Your statement would be true if you assumed that there was no thought put into the "pre-engineered roof truss" and instead, one just forced some screws to hold together some pieces of galvanized steel laying around.

    But, you should never assume.

    Steve

  20. #20
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    You are correct Steve, One should never assume.

    On the flipside of that one should read what is posted and take note of "unless of course it was pre-drilled before the coating process".

    Then one would not have wasted their time replying.

    Saying that though even with the holes put in place during the manufacture process when the screws thread into the holes they will compromise the galvanize coating, unless of course they don't actually bite into the metal.
    Quote Originally Posted by Butterfly View Post
    let me explain simply 100MB != 1GB RAM

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    ^

    Or, you could have read the PD House link that Koentje kindly provided. It's a little rough in the English translation, but you could have figured out the gist of it I'm sure.

    Steve

  22. #22
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    must be really small nuts on them bolts then cause they look like roofing screws to me.

  23. #23
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    ^

    Q con blocks are aerated concrete blocks. Extremely light (they can float on water) and easy to shape using hand tools. The aeration also gives them some insulating value, which means you minimize the radiant heat transfer across the wall when that hot tropical sun is shining down on your walls. So the thicker they are, the better. I was impressed by our 9 cm blocks, hot on the outside, relatively cool inside.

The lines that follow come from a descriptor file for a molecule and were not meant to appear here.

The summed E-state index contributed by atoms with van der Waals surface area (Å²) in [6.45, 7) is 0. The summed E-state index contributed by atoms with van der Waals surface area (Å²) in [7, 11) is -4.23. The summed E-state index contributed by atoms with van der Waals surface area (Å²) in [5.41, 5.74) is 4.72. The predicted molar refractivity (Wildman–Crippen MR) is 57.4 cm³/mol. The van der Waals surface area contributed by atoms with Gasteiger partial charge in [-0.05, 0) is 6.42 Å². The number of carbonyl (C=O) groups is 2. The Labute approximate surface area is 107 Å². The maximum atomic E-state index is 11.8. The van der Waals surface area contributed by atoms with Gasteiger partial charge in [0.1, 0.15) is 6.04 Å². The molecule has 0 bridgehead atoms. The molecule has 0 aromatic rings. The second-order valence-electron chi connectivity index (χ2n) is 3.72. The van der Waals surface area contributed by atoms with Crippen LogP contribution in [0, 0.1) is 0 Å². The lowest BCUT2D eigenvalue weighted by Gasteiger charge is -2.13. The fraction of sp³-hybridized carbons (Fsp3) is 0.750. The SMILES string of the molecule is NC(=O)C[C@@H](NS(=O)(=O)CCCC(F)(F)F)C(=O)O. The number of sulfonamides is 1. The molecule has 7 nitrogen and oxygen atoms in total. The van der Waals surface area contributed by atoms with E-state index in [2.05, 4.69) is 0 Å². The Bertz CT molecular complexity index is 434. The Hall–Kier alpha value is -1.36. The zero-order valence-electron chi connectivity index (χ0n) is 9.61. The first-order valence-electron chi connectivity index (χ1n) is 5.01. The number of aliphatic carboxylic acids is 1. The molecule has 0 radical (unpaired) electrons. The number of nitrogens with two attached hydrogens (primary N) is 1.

I don't think cut limestone blocks would be as effective and they would be much heavier.

    That's the beauty of pre-engineered trusses. They actually put some thought into the design of the trusses and the fasteners, so they don't have to be huge. I was very impressed by the strength of our truss system.

    Nothing wrong with welding (I used to be a certified nuke welder way back in my youth), but you'll mess up the galvanized coating of the steel you use. So you got to be sure to really slather on some type of rust resistant coating.

    If you do the welding and can lay a good bead, all the better. I always get nervous seeing some local guy, with flip flops and no eye protection, trying to weld pieces of metal together using a welding machine from what looks like the 1950's.

    Steve

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    ^
    Yes, truly mad.